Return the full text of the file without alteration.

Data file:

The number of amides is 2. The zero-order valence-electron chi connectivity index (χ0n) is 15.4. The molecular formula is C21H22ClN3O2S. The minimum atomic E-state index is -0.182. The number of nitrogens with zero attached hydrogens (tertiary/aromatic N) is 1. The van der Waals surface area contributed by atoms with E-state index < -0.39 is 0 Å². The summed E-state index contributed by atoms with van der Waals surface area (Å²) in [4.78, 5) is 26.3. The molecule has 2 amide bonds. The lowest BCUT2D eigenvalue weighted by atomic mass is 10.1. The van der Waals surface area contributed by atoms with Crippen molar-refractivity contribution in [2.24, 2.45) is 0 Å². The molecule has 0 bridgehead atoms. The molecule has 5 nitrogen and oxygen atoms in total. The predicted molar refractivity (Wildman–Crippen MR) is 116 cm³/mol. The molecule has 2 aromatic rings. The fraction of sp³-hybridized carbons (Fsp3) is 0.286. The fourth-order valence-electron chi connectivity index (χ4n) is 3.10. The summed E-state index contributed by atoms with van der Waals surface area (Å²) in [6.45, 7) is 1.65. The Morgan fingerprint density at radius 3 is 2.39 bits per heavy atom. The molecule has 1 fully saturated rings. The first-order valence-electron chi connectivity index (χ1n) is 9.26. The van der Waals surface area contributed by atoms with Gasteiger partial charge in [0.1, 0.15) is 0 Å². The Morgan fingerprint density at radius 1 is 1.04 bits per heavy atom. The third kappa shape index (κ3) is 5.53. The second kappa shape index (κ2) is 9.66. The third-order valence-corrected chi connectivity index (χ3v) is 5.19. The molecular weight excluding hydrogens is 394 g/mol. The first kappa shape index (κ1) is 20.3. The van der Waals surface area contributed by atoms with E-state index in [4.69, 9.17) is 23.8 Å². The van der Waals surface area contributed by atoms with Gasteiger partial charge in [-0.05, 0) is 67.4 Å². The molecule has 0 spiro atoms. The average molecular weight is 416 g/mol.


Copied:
The number of amides is 2. The zero-order valence-electron chi connectivity index (χ0n) is 15.4. The molecular formula is C21H22ClN3O2S. The minimum atomic E-state index is -0.182. The number of nitrogens with zero attached hydrogens (tertiary/aromatic N) is 1. The van der Waals surface area contributed by atoms with E-state index < -0.39 is 0 Å². The summed E-state index contributed by atoms with van der Waals surface area (Å²) in [4.78, 5) is 26.3. The molecule has 2 amide bonds. The lowest BCUT2D eigenvalue weighted by atomic mass is 10.1. The van der Waals surface area contributed by atoms with Crippen molar-refractivity contribution in [2.24, 2.45) is 0 Å². The molecule has 0 bridgehead atoms. The molecule has 5 nitrogen and oxygen atoms in total. The predicted molar refractivity (Wildman–Crippen MR) is 116 cm³/mol. The molecule has 2 aromatic rings. The fraction of sp³-hybridized carbons (Fsp3) is 0.286. The fourth-order valence-electron chi connectivity index (χ4n) is 3.10. The summed E-state index contributed by atoms with van der Waals surface area (Å²) in [6.45, 7) is 1.65. The Morgan fingerprint density at radius 3 is 2.39 bits per heavy atom. The molecule has 1 fully saturated rings. The first-order valence-electron chi connectivity index (χ1n) is 9.26. The van der Waals surface area contributed by atoms with Gasteiger partial charge in [0.1, 0.15) is 0 Å². The Morgan fingerprint density at radius 1 is 1.04 bits per heavy atom. The third kappa shape index (κ3) is 5.53. The second kappa shape index (κ2) is 9.66. The third-order valence-corrected chi connectivity index (χ3v) is 5.19. The molecular weight excluding hydrogens is 394 g/mol. The first kappa shape index (κ1) is 20.3. The van der Waals surface area contributed by atoms with E-state index in [4.69, 9.17) is 23.8 Å². The van der Waals surface area contributed by atoms with Gasteiger partial charge in [-0.05, 0) is 67.4 Å². The molecule has 0 spiro atoms. The average molecular weight is 416 g/mol.